Games for Adults
Charles S. Tashiro | Agoura Hills, CA USA | 05/12/2001
(4 out of 5 stars)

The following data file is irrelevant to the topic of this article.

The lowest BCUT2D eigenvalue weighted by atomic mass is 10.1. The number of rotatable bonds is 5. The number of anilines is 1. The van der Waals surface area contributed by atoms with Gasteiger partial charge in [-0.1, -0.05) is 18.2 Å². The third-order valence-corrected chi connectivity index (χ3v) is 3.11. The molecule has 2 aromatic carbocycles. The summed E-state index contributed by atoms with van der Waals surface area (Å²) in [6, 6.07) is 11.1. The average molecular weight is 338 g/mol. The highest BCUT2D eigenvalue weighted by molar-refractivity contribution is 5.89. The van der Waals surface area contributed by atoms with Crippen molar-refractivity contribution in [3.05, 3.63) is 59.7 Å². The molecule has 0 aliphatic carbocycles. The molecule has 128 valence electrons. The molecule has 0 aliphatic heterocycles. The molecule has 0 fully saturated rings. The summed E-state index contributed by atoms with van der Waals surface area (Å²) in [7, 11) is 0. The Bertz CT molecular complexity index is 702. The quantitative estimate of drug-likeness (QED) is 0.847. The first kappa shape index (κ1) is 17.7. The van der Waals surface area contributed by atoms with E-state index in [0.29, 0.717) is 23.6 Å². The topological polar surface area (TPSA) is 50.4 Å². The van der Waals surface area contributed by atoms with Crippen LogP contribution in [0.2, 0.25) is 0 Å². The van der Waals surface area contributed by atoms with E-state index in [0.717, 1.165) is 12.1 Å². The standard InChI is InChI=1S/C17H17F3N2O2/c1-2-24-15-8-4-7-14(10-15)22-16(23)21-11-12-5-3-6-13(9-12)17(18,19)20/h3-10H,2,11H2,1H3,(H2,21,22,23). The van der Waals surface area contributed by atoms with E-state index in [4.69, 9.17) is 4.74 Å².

"Peter Greenaway may be the last indisputably distinctive Anglophone filmmaker. With "The Draughtsman's Contract," he broke through from relative obscurity as an experimental artist into feature-length narratives. While his subsequent films have been more conservative than his earlier work, he remains a highly original and innovative artist. "Contract" may be his most balanced film, integrating much of his earlier formal experimentation with the demands of narrative. Greenaway is just about the only well-known filmmaker with an interest in the art and film theory of the past thirty-five years. His is a "meta-cinema," at least as much about the act of making and watching movies as about particular situations. Summarizing the story of "The Draughtsman's Contract," for example, gives only a limited sense of what watching the movie is like. As some of the reviews here have pointed out, you cannot watch "Contract" without noticing the perspective tools used by Mr. Neville. These technologies anticipate the optics used in photography and cinematography. As we are aware of how they contribute to 17th century draftsmanship we (in theory at least) recognize the construction of the very images we are viewing. In short, through these and other techniques, you are too aware of experiencing the film to become engrossed in it.If you are not comfortable with such distancing, "The Draughtsman's Contract" may not be your cup of tea. On the other hand, there is certainly "much to be applauded" in "The Draughtsman's Contract." As in virtually all of Greenaway's work, the visual design and cinematography are exquisite and all the more remarkable given the film was shot in 16mm. The actors obviously relish the chance to make the film's baroque dialogue compelling, lively, believable as everyday speech. (Incidentally, fans of the British "Poirot" series should get a chuckle out of Hugh Fraser's snide, arch, thoroughly unpleasant Mr. Talmann. It's almost impossible to believe that under the wigs and layers of linen and between the pauses in a viscous German accent is Poirot's amiable poodle, Captain Hastings.) "Contract" was also as much a breakthrough for Greenaway's favorite composer, Michael Nyman, as it was for the director. The score's Purcellian themes and arrangements are a little a-typical for the composer, however.If you are familiar with the film or Greenaway's other work, you should be aware that the transfer is adequate without being stunning. While matted for widescreen, the disc is not 16:9 enhanced, which is a pity. Blown up to fill a widescreen TV, the grain gets a bit noticeable. I recommend viewing the disc in matted 4:3 mode. If you have never seen a Greenaway film, "The Draughtsman's Contract" makes an excellent introduction to the intricacies and paradoxes of his thematically and sensually rich cinema."